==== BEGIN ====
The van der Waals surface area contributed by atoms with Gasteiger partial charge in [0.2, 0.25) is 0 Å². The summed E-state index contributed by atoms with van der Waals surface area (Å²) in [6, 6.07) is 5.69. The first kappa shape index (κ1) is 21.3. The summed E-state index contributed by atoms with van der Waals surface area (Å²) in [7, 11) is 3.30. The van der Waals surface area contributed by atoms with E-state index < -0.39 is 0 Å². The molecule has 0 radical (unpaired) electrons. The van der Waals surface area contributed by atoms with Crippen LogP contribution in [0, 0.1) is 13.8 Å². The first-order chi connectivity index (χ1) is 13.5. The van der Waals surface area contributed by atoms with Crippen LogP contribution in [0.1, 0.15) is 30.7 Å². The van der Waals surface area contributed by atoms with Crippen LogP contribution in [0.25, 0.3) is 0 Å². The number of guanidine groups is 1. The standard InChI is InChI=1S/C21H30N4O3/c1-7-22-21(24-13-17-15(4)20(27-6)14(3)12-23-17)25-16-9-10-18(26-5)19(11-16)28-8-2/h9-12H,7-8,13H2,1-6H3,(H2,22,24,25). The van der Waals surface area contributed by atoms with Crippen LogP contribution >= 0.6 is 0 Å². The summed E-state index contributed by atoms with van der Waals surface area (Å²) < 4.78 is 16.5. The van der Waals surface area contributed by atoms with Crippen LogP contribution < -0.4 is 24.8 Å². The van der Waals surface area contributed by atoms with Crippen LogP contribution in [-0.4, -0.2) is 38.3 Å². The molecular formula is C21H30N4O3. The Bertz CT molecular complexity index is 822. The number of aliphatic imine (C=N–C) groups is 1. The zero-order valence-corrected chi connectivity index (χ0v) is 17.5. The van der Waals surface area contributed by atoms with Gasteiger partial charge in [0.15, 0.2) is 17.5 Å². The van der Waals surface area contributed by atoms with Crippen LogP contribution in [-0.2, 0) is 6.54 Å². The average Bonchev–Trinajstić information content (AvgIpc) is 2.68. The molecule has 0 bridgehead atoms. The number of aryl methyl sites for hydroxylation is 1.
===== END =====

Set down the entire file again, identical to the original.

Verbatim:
The van der Waals surface area contributed by atoms with Gasteiger partial charge in [0.2, 0.25) is 0 Å². The summed E-state index contributed by atoms with van der Waals surface area (Å²) in [6, 6.07) is 5.69. The first kappa shape index (κ1) is 21.3. The summed E-state index contributed by atoms with van der Waals surface area (Å²) in [7, 11) is 3.30. The van der Waals surface area contributed by atoms with E-state index < -0.39 is 0 Å². The molecule has 0 radical (unpaired) electrons. The van der Waals surface area contributed by atoms with Crippen LogP contribution in [0, 0.1) is 13.8 Å². The first-order chi connectivity index (χ1) is 13.5. The van der Waals surface area contributed by atoms with Crippen LogP contribution in [0.1, 0.15) is 30.7 Å². The van der Waals surface area contributed by atoms with Crippen LogP contribution in [0.25, 0.3) is 0 Å². The number of guanidine groups is 1. The standard InChI is InChI=1S/C21H30N4O3/c1-7-22-21(24-13-17-15(4)20(27-6)14(3)12-23-17)25-16-9-10-18(26-5)19(11-16)28-8-2/h9-12H,7-8,13H2,1-6H3,(H2,22,24,25). The van der Waals surface area contributed by atoms with Crippen LogP contribution >= 0.6 is 0 Å². The summed E-state index contributed by atoms with van der Waals surface area (Å²) < 4.78 is 16.5. The van der Waals surface area contributed by atoms with Crippen LogP contribution < -0.4 is 24.8 Å². The van der Waals surface area contributed by atoms with Crippen LogP contribution in [-0.4, -0.2) is 38.3 Å². The molecular formula is C21H30N4O3. The Bertz CT molecular complexity index is 822. The number of aliphatic imine (C=N–C) groups is 1. The zero-order valence-corrected chi connectivity index (χ0v) is 17.5. The van der Waals surface area contributed by atoms with Gasteiger partial charge in [0.15, 0.2) is 17.5 Å². The van der Waals surface area contributed by atoms with Crippen LogP contribution in [-0.2, 0) is 6.54 Å². The average Bonchev–Trinajstić information content (AvgIpc) is 2.68. The molecule has 0 bridgehead atoms. The number of aryl methyl sites for hydroxylation is 1.